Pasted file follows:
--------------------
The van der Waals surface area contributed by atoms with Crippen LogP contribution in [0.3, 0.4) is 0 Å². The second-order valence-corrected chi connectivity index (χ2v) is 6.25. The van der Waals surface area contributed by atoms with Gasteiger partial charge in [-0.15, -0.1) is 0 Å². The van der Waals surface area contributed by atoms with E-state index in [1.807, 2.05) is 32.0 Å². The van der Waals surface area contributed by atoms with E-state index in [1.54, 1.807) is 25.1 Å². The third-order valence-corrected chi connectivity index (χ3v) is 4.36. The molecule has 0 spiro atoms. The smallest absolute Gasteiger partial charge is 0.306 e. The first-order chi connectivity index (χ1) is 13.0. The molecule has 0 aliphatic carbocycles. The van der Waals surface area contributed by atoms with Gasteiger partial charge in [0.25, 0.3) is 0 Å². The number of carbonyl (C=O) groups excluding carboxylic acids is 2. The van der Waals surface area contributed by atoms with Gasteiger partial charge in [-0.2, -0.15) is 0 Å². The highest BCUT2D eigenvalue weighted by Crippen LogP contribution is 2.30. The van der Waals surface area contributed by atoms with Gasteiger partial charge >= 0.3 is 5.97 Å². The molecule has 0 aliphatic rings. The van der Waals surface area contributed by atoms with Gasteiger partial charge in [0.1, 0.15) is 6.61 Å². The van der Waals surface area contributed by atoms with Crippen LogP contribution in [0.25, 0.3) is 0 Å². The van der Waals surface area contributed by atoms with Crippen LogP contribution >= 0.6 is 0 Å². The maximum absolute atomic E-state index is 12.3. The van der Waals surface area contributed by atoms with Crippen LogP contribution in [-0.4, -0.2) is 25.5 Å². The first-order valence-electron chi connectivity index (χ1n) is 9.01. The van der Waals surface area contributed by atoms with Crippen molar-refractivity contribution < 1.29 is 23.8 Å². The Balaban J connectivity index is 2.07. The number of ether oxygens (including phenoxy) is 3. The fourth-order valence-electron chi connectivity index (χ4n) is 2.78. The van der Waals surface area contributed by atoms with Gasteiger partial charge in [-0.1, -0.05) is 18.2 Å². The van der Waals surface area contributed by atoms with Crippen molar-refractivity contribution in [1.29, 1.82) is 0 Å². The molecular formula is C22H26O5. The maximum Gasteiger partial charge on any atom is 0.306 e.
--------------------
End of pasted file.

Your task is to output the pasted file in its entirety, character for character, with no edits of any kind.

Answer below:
The van der Waals surface area contributed by atoms with Crippen LogP contribution in [0.3, 0.4) is 0 Å². The second-order valence-corrected chi connectivity index (χ2v) is 6.25. The van der Waals surface area contributed by atoms with Gasteiger partial charge in [-0.15, -0.1) is 0 Å². The van der Waals surface area contributed by atoms with E-state index in [1.807, 2.05) is 32.0 Å². The van der Waals surface area contributed by atoms with E-state index in [1.54, 1.807) is 25.1 Å². The third-order valence-corrected chi connectivity index (χ3v) is 4.36. The molecule has 0 spiro atoms. The smallest absolute Gasteiger partial charge is 0.306 e. The first-order chi connectivity index (χ1) is 13.0. The molecule has 0 aliphatic carbocycles. The van der Waals surface area contributed by atoms with Gasteiger partial charge in [0.25, 0.3) is 0 Å². The number of carbonyl (C=O) groups excluding carboxylic acids is 2. The van der Waals surface area contributed by atoms with Gasteiger partial charge in [-0.2, -0.15) is 0 Å². The highest BCUT2D eigenvalue weighted by Crippen LogP contribution is 2.30. The van der Waals surface area contributed by atoms with Gasteiger partial charge >= 0.3 is 5.97 Å². The molecule has 0 aliphatic rings. The van der Waals surface area contributed by atoms with Gasteiger partial charge in [0.1, 0.15) is 6.61 Å². The van der Waals surface area contributed by atoms with Crippen LogP contribution in [0.25, 0.3) is 0 Å². The van der Waals surface area contributed by atoms with Crippen LogP contribution >= 0.6 is 0 Å². The maximum absolute atomic E-state index is 12.3. The van der Waals surface area contributed by atoms with Crippen LogP contribution in [-0.4, -0.2) is 25.5 Å². The first-order valence-electron chi connectivity index (χ1n) is 9.01. The van der Waals surface area contributed by atoms with Crippen molar-refractivity contribution < 1.29 is 23.8 Å². The Balaban J connectivity index is 2.07. The number of ether oxygens (including phenoxy) is 3. The fourth-order valence-electron chi connectivity index (χ4n) is 2.78. The van der Waals surface area contributed by atoms with Gasteiger partial charge in [-0.1, -0.05) is 18.2 Å². The van der Waals surface area contributed by atoms with Crippen molar-refractivity contribution in [1.29, 1.82) is 0 Å². The molecular formula is C22H26O5. The maximum Gasteiger partial charge on any atom is 0.306 e.